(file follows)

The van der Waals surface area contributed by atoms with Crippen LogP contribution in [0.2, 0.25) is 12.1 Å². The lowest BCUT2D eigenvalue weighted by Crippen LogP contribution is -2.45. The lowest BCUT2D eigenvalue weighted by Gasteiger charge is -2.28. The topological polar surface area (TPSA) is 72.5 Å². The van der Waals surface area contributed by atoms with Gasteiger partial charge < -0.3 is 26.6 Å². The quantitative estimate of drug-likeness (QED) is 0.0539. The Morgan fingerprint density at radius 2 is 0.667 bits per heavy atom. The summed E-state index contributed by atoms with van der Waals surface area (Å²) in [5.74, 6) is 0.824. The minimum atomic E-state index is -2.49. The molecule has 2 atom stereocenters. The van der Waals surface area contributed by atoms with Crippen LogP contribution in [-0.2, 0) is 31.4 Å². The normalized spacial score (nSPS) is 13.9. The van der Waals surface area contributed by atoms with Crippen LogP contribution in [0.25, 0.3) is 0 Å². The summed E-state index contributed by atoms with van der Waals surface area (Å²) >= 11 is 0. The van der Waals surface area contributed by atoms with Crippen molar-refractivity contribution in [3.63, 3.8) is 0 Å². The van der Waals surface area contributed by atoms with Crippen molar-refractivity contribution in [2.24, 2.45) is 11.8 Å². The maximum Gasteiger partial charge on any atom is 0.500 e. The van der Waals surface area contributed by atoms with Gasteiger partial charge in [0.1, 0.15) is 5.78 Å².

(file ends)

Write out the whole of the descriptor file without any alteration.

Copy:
The van der Waals surface area contributed by atoms with Crippen LogP contribution in [0.2, 0.25) is 12.1 Å². The lowest BCUT2D eigenvalue weighted by Crippen LogP contribution is -2.45. The lowest BCUT2D eigenvalue weighted by Gasteiger charge is -2.28. The topological polar surface area (TPSA) is 72.5 Å². The van der Waals surface area contributed by atoms with Gasteiger partial charge < -0.3 is 26.6 Å². The quantitative estimate of drug-likeness (QED) is 0.0539. The Morgan fingerprint density at radius 2 is 0.667 bits per heavy atom. The summed E-state index contributed by atoms with van der Waals surface area (Å²) in [5.74, 6) is 0.824. The minimum atomic E-state index is -2.49. The molecule has 2 atom stereocenters. The van der Waals surface area contributed by atoms with Crippen LogP contribution in [-0.2, 0) is 31.4 Å². The normalized spacial score (nSPS) is 13.9. The van der Waals surface area contributed by atoms with Crippen LogP contribution in [0.25, 0.3) is 0 Å². The summed E-state index contributed by atoms with van der Waals surface area (Å²) >= 11 is 0. The van der Waals surface area contributed by atoms with Crippen molar-refractivity contribution in [3.63, 3.8) is 0 Å². The van der Waals surface area contributed by atoms with Crippen molar-refractivity contribution in [2.24, 2.45) is 11.8 Å². The maximum Gasteiger partial charge on any atom is 0.500 e. The van der Waals surface area contributed by atoms with Gasteiger partial charge in [0.1, 0.15) is 5.78 Å².